• Line 2: The alliteration of "May month" and "glad green" draws attention to the natural images of spring in this stanza, creating almost a skipping rhythm in this line. The simile at the end of the line compares the "green leaves" to birds' "wings."
  • Line 3, 5, 6, 14, 18: The poet sure likes making up compound words to describe beautiful images in nature, doesn't he? Why are there so many compound words here? It's as though common English words are inadequate to describe the beauty he wanted to convey, so he comes up with his own words to do the job. Words like "delicate-filmed" (3) and "full-starred" (14) don't seem quite so unusual, but "dewfall-hawk" (6)? That's not a real kind of hawk! But there are hawks that come out at dusk, or "dewfall." "Dewfall" also contains the word "fall" in it, which is appropriate, given the downward, sorrowful pull of this poem.
  • Line 10: The cute little "hedgehog" of this stanza could be read as a stand-in for all of the things that the poet feels he hasn't been able to accomplish in his life. It's an "innocent creature" that he has tried to protect, but "he could do little for them."
  • Line 19: This is probably the most hopeful line in the poem, with the words "rise again" and "new bell" suggesting the possibility of life after death and renewal.

Seasons

Each of the stanzas takes place during a different season. The poet can't seem to make up his mind what as to what season he'll end up dying in, so he hedges his bets and imagines all the possibilities. In the first stanza, he imagines dying during spring; the third is summer; and the fourth is winter. Strangely, winter isn't the bad guy here – in most poems about death, you'd expect winter, or at least autumn, to play a big role in setting the mood, but that's not necessarily the case here.

  • Line 2: The poet describes the month of May as though it were a bird "flapping" its "wings." This is kind of like personification, only the poet is giving the month of May the attributes of a bird, rather than of a person. We'll call it "birdification."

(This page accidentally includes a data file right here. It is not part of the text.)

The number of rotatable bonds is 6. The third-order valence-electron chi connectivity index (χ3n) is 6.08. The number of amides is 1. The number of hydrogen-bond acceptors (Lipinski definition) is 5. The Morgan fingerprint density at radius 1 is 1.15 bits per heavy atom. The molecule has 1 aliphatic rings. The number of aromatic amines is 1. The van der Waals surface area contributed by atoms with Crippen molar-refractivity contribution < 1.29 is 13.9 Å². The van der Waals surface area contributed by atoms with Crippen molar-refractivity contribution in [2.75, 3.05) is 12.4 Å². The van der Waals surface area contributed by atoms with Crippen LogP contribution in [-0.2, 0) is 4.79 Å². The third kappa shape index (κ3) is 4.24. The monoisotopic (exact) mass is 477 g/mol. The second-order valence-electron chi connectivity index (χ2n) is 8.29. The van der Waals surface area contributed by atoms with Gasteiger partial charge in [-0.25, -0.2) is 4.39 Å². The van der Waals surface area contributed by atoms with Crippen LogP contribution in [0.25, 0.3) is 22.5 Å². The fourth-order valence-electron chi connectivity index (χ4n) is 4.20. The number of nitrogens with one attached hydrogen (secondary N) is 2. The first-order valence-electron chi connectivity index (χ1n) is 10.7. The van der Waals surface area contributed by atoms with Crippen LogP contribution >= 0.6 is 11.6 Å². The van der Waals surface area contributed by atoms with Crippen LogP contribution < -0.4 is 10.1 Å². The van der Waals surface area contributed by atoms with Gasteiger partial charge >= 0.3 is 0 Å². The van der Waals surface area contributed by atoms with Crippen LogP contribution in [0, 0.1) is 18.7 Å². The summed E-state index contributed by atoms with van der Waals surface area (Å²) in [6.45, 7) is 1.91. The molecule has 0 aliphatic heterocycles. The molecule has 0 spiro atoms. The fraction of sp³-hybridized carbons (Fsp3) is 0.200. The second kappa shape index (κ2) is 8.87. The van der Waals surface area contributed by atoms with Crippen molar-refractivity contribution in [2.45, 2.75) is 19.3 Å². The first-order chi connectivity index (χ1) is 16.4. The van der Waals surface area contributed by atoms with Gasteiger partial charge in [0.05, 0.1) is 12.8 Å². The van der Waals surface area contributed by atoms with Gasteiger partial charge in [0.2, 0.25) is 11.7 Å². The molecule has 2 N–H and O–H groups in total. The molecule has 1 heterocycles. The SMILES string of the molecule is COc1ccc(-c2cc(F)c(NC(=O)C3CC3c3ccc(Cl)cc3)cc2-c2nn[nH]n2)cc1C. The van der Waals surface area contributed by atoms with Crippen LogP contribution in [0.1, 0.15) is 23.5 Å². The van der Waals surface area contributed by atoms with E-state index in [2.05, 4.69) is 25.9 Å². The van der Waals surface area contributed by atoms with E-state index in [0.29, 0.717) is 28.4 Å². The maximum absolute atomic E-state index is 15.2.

• Line 14: He personifies winter when he says that it "sees" the starry skies.

The Passage of Time

If each stanza takes place during a different season and the whole poem is a meditation on death, you better believe that the passage of time is an important category here. Even the title of the poem plays with the idea of time: "Afterwards?" After…what? When? Check out the "What's Up with the Title?" section of this module, and then come back for more examples of symbols, imagery, and wordplay having to do with the passage of time.

  • Line 1: The "Present" moment of time is personified in the very first line – the "Present" is kind of like the grim reaper. It's the guy who shuts the door on the speaker's life.
  • Line 1: "Postern" could also be read as a pun on the word "posterity," which means the future generations that live after you.
  • Line 15: The "bell of quittance," or the church bell that gets rung when a person dies, is actually the same bell that gets rung in the church tower every hour, anyway, so the ringing of the "bell of quittance," which marks the passing of a person's life, could just sound like the bell marking the passage of another hour.